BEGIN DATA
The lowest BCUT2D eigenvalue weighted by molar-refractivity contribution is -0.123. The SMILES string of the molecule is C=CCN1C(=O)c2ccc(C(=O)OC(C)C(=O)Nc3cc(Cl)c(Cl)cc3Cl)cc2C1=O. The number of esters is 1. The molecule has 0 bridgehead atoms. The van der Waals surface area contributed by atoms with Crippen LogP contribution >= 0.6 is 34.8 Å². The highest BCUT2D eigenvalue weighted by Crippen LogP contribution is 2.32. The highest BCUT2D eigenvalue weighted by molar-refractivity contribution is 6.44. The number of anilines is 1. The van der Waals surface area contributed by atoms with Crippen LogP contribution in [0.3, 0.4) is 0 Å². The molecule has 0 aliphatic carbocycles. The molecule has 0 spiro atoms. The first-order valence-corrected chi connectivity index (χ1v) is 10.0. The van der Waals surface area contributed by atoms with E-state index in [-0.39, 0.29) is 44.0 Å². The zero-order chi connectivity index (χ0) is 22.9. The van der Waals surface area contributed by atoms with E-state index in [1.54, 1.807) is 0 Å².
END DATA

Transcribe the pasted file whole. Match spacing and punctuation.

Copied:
The lowest BCUT2D eigenvalue weighted by molar-refractivity contribution is -0.123. The SMILES string of the molecule is C=CCN1C(=O)c2ccc(C(=O)OC(C)C(=O)Nc3cc(Cl)c(Cl)cc3Cl)cc2C1=O. The number of esters is 1. The molecule has 0 bridgehead atoms. The van der Waals surface area contributed by atoms with Crippen LogP contribution >= 0.6 is 34.8 Å². The highest BCUT2D eigenvalue weighted by Crippen LogP contribution is 2.32. The highest BCUT2D eigenvalue weighted by molar-refractivity contribution is 6.44. The number of anilines is 1. The van der Waals surface area contributed by atoms with Crippen LogP contribution in [0.3, 0.4) is 0 Å². The molecule has 0 aliphatic carbocycles. The molecule has 0 spiro atoms. The first-order valence-corrected chi connectivity index (χ1v) is 10.0. The van der Waals surface area contributed by atoms with E-state index in [-0.39, 0.29) is 44.0 Å². The zero-order chi connectivity index (χ0) is 22.9. The van der Waals surface area contributed by atoms with E-state index in [1.54, 1.807) is 0 Å².